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Clydesdale Horse Unveiled!

Three hundred years after the first Clydesdale horse was bred at Lochlyoch Farm near Lanark, Lanark Community Development Trust has finally unveiled their magnificent Clydesdale Horse sculpture. Lanark’s Mighty Clydesdale is proudly standing on a mound overlooking the main road at Lanark Auction Market.

The Trust’s rationale for the project was to promote Lanark’s heritage and spark local interest in the Clydesdale Horse. The project provided a catalyst for the local community, local schools and visitors to learn more about the history of Lanark. It has also led to a gateway of sculptures when entering the town from the south with the Cameronian Memorial, followed by the Clydesdale Horse and then the Airshow Memorial.

A schools project has already been delivered with talks in all local primary schools and all primary 7 children given a copy of a specially written booklet about the history of the Clydesdale and Lanark’s connection to it. A Clydesdale Horse Exhibition will be held in the Tolbooth from 15th of August until 10thSeptember.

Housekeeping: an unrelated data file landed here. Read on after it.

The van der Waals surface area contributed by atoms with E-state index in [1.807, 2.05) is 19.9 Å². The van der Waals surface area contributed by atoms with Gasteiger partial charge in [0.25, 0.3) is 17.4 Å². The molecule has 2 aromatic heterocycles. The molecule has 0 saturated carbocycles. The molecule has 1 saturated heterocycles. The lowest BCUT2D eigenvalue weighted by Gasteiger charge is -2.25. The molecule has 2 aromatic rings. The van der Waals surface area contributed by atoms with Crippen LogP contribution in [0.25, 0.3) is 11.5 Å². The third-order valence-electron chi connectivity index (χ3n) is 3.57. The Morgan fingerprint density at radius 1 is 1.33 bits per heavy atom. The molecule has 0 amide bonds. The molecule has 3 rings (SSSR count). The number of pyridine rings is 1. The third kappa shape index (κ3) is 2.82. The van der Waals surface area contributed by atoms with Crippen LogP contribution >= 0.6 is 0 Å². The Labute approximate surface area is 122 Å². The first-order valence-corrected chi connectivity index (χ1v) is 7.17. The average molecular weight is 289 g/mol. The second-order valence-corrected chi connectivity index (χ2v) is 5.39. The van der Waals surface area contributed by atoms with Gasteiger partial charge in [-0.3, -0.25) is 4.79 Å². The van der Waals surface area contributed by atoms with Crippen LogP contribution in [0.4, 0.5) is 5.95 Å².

Lanark Community Development Trust first considered this project in 2018 as part of their drive to promote Lanark’s heritage and attract visitors to the town. They approached various sculptors looking for design ideas and finally chose CodSteaks who are based in Bristol and had already created a stunning Warhorse sculpture at Featherstone in Yorkshire. Their next task was to find a site and after several failed ideas, Lawrie & Symington kindly agreed to site the horse on their land. This is very appropriate since Lawrie & Symington held Clydesdale sales for over 100 years and still host two Clydesdale Shows each year. The Trust was also delighted that Mr William Reilly of Planterra Architecture firm, offered to prepare the plans for planning consent.

The Trust is very grateful to its major funders, SLC Renewable Energy Fund, Levenseat Trust, the William Syson Foundation, Lanark’s Common Good Fund, Sir Boyd Tunnock, the Percy Fallows Trust, the Guildry of Lanark, Lanark Rotary Club and the many private donors who contributed from all over the world. With the £55,000 raised the Trust were ready to kickstart the project when Covid hit and everything ground to a halt. However, it has been worth the long wait as the sculpture is magnificent. It made its way on the back of a lorry from Bristol on Tuesday 19th July and was craned into place and firmly bolted on to its plinth during the hottest day that Lanark has ever known. Dan Adams, the sculptor, was on hand to make sure everything went smoothly.

Information boards about the history of the Clydesdale and a list of the major donors can be viewed on the market car park side of the sculpture.

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